, Table E2), but none showed consistent gene expression patterns in the murine data sets.
showed the strongest evidence for differential expression in the human data and this pattern was consistent in the C57BL6 strain. However, Nod1
was not represented on the platforms used for analyses on the A/J and SW strains and could thus not be evaluated in these data sets (also true for another asthma gene with consistent expression patterns, PCDH1
encodes for a cytosolic protein which contains an N-terminal caspase recruitment domain (CARD) and plays an important role for recognition of bacterial compounds and initiation of the innate immune response [103
]. Little is known about the role of NOD1
during lung development and our findings indicate that NOD1
could have important contribution.
was the second most differentially expressed asthma gene in the human data set and very consistent expression patterns were found in all murine data sets. Also for the embryonic stage analyses (pseudoglandular vs canalicular), EDN1
was among the most highly differentially expressed genes. In general, embryonic stage results were very similar to the results using time as a continuous variable. EDN1 belong to a family of secreted peptides produced by vascular endothelial cells with multiple effects on cardiovascular, neural, pulmonary and renal physiology [104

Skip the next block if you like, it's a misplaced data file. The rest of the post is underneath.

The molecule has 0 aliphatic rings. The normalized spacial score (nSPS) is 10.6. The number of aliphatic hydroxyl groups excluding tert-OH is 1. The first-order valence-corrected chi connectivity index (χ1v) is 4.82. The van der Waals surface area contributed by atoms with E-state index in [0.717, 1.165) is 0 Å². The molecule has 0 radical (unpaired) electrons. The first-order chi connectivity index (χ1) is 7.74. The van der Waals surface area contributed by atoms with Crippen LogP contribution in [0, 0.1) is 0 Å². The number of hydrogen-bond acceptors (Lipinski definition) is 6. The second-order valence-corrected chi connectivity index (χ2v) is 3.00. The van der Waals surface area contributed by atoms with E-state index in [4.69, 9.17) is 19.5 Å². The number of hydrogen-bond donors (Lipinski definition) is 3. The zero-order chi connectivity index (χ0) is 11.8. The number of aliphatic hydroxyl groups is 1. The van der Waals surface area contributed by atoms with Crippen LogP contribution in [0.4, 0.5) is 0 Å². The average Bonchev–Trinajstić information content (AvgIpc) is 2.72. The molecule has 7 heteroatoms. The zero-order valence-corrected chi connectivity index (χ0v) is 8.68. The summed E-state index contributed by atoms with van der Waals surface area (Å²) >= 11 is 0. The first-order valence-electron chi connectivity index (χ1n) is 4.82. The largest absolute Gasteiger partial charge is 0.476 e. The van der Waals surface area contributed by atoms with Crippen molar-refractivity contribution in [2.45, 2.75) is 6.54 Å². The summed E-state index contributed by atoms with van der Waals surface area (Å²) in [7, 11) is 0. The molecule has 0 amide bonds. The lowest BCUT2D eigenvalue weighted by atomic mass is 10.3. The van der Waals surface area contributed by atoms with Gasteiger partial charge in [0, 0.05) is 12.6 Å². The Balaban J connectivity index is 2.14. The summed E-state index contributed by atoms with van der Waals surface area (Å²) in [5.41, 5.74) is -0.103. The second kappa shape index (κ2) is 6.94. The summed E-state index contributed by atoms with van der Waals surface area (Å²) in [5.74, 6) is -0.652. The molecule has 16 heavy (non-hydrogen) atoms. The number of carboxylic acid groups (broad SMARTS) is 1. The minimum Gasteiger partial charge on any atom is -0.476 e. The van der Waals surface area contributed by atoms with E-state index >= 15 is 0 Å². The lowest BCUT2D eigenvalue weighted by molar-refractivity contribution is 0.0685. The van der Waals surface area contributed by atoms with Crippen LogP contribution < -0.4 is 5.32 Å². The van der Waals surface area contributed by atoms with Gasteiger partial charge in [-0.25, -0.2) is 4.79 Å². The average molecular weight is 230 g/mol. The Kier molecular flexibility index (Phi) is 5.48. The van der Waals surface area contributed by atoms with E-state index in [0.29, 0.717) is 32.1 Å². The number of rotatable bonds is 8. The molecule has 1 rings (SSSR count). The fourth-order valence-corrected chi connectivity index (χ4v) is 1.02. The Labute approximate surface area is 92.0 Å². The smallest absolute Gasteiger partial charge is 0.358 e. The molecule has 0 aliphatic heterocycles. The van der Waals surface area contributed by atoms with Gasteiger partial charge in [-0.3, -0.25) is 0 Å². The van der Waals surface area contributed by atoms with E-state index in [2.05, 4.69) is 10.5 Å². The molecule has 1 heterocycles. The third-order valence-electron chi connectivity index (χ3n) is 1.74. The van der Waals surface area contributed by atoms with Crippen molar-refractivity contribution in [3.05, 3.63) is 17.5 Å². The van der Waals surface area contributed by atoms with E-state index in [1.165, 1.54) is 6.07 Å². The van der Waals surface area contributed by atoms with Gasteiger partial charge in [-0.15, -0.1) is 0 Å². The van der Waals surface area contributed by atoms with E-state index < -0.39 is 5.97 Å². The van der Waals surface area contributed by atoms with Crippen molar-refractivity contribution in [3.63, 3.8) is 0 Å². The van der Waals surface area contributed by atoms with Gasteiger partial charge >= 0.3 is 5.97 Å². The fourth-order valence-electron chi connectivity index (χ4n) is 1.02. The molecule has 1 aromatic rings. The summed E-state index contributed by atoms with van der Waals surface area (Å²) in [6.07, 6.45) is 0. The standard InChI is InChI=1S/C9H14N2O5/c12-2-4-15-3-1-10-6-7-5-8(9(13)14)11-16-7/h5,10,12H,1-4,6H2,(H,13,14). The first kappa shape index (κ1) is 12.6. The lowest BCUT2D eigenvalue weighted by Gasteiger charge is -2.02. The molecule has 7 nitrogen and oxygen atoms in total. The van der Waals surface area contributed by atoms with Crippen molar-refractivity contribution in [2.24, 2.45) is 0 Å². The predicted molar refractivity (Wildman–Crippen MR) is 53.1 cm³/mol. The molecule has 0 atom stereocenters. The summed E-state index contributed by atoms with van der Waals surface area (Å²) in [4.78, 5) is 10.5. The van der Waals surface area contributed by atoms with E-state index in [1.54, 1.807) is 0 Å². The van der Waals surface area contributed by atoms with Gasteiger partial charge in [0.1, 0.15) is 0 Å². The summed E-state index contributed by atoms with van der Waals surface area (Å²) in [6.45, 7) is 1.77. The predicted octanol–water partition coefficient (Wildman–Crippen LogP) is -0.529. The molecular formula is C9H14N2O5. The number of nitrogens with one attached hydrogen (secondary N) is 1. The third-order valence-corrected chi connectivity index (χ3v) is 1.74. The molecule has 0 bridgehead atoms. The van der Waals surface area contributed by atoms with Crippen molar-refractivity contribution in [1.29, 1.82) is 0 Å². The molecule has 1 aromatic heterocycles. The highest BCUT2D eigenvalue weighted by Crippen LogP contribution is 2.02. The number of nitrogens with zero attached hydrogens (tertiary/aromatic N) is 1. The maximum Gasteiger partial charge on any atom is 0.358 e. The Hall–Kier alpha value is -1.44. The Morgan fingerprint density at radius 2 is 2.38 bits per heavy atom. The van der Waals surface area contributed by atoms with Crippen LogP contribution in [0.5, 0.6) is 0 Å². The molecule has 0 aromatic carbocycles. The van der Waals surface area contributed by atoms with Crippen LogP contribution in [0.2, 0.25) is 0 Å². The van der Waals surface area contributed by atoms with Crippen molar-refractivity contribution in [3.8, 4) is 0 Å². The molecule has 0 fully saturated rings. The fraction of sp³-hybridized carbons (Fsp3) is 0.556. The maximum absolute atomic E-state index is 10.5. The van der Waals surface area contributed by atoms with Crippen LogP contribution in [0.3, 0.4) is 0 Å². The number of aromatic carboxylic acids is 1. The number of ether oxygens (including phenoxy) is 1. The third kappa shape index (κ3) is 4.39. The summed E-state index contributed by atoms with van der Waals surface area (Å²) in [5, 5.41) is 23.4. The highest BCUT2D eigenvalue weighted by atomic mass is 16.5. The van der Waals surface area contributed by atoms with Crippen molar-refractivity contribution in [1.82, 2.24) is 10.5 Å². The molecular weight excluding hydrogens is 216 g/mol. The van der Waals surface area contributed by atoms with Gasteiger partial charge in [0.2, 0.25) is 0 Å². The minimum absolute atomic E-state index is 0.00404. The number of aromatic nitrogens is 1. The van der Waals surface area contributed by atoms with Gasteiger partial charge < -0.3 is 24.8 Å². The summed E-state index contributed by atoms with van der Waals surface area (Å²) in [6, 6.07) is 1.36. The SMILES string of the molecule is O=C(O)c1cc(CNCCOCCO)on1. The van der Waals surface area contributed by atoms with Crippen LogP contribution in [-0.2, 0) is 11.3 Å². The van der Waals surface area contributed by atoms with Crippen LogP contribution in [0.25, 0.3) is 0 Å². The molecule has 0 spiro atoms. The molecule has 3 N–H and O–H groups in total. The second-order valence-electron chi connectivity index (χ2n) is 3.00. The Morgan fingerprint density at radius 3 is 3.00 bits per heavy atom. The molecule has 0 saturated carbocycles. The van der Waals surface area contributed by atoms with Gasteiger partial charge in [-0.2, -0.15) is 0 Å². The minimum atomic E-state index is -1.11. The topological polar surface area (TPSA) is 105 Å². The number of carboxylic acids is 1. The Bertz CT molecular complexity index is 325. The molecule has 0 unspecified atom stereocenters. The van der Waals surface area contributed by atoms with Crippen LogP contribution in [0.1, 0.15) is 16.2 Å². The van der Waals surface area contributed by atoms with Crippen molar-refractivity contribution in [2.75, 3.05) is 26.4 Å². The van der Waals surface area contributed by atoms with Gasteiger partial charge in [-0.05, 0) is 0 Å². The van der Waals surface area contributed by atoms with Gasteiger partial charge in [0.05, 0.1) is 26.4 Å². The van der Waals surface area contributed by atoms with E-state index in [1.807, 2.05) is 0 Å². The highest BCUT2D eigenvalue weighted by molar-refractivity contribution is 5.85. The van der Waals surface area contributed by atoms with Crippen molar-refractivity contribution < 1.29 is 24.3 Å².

]. EDN1 shows involvement in pulmonary hypertension, fibrosis, obstructive diseases and acute lung injury, and is also required for the normal development of several tissues. Mice lacking the Edn1
gene die of respiratory failure at birth and show severe craniofacial abnormalities, as well as cardiovascular defects [106
]. Transgenic mice with lung-specific over-expression of the human EDN1
gene develop, on the other hand, chronic lung inflammation and fibrosis [108
heterozygous knockout mice also show increased bronchial responsiveness and these result link EDN1
functionally to asthma and obstructive diseases [72
]. To date, three studies report significant association between EDN1